Chemical Ecology of the Colorado Potato Beetle, Leptinotarsa decemlineata (Say) (Coleoptera: Chrysomelidae), and Potential for Alternative Control Methods.

Sablon L, Dickens JC, Haubruge É, Verheggen FJ - Insects (2012)

Male-produced aggregation pheromone for Colorado potato beetle, Leptinotarsa decemlineata: (S)-3,7-dimethyl-2-oxo-oct-6-ene-1,3-diol or (S)-CPB I.
© Copyright Policy - open-access
Related In: Results  -  Collection

License
Show All Figures
getmorefigures.php?uid=PMC4553428&req=5

insects-04-00031-f004: Male-produced aggregation pheromone for Colorado potato beetle, Leptinotarsa decemlineata: (S)-3,7-dimethyl-2-oxo-oct-6-ene-1,3-diol or (S)-CPB I.
Mentions: While several studies were directed to the characterization of a potential female-produced sex pheromone (see above), Dickens et al. [83] announced the discovery of an aggregation pheromone produced by males. Using GC-EAD (gas chromatography coupled with an electroantennographic detector) for analysis of aeration extracts of CPB males, active components were identified which elicited responses from olfactory receptors of both males and females. Among these chemicals, a single molecule was only found in volatiles of plants being fed on by male beetles. As only small quantities of the unknown compound were released, it was reasoned that males must regulate release through a feedback loop involving olfactory receptors on the antennae. When the antennae were excised, quantities of the unknown compound increased 40-fold. Topical application of juvenile hormone III (JH III) also stimulated pheromone release to a lesser extent. However, the combination of antennectomy and JH III treatment allowed a 200-fold increase, thus facilitating identification of the compound as (S)-3,7-dimethyl-2-oxo-oct-6-ene-1,3-diol, named (S)-CPB I (Figure 4) [83]. The biological effect of (S)-CPB I was first evaluated in a Y-olfactometer on male and female CPB, both of which were highly attracted. The (R) enantiomer and the racemic mixture were not attractive [83]. CPB larvae also seem capable of perceiving the aggregation pheromone produced by adults, but further studies are needed to characterize larval behavior [76]. This aggregation pheromone should be useful in IPM programs as a key component of a potential attracticide (see later).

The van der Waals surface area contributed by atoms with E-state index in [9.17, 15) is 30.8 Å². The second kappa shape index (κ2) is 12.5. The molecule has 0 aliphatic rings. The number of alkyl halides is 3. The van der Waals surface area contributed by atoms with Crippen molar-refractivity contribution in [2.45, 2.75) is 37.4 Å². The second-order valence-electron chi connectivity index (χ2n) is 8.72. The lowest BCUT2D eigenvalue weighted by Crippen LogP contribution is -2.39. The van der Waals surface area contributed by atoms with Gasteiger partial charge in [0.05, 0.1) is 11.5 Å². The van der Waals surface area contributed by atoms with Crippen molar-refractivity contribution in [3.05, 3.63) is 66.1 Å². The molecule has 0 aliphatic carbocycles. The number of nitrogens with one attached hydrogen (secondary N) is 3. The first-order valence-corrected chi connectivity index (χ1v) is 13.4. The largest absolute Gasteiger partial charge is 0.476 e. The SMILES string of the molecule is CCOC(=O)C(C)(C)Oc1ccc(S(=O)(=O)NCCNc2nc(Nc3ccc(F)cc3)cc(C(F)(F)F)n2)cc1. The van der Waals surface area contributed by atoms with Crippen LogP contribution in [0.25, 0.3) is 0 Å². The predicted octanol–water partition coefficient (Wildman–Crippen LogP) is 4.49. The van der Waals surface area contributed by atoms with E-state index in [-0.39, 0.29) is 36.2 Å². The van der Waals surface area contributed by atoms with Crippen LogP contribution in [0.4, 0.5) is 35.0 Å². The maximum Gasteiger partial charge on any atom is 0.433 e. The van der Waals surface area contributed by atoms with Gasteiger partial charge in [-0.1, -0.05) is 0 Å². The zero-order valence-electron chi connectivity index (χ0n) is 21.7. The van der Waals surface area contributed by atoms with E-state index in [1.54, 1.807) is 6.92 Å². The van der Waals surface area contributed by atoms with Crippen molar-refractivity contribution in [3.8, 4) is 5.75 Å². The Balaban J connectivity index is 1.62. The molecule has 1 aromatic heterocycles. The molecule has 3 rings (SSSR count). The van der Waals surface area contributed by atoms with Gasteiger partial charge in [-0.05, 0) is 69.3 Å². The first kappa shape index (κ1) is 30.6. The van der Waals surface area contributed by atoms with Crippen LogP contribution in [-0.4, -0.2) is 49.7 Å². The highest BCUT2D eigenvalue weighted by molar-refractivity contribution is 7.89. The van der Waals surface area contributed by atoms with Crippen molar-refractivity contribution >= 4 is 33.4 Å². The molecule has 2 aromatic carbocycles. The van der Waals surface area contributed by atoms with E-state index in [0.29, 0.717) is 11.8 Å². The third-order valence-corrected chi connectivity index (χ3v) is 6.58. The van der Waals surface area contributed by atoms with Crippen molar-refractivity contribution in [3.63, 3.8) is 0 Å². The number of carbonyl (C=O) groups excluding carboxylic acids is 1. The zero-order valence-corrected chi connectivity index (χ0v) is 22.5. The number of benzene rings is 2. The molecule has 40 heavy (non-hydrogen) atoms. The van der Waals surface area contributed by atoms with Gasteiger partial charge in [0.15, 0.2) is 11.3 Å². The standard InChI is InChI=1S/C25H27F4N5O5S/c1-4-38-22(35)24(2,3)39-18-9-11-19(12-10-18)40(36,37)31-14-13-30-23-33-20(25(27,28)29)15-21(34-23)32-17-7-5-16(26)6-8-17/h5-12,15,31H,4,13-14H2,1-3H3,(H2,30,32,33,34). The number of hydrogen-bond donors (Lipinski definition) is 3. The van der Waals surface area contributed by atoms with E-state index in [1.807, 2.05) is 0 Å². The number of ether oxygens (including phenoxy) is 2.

Bottom Line: In the second section, we present the chemical signals used by CPB in intraspecific communication, including sex and aggregation pheromones.Some of these chemicals are used by natural enemies of CPBs to locate their prey and are presented in the third section.The last section of this review is devoted a discussion of the potential of some natural chemicals in biological control of CPB and to approaches that already reached efficient field applications.

View Article: PubMed Central - PubMed

Affiliation: Unité d'Entomologie fonctionnelle et évolutive, Gembloux Agro-Bio Tech, Université de Liège, Passage des Déportés 2, B-5030 Gembloux, Belgium. ludovic.sablon@doct.ulg.ac.be.

ABSTRACT
The Colorado potato beetle (CPB) has been a major insect pest to potato farming for over 150 years and various control methods have been established to reduce its impact on potato fields. Crop rotation and pesticide use are currently the most widely used approaches, although alternative methods are being developed. Here we review the role of various volatile and nonvolatile chemicals involved in behavior changes of CPB that may have potential for their control. First, we describe all volatile and nonvolatile chemicals involved in host plant localization and acceptance by CPB beetles, including glycoalcaloids and host plant volatiles used as kairomones. In the second section, we present the chemical signals used by CPB in intraspecific communication, including sex and aggregation pheromones. Some of these chemicals are used by natural enemies of CPBs to locate their prey and are presented in the third section. The last section of this review is devoted a discussion of the potential of some natural chemicals in biological control of CPB and to approaches that already reached efficient field applications.

No MeSH data available.


Related in: MedlinePlus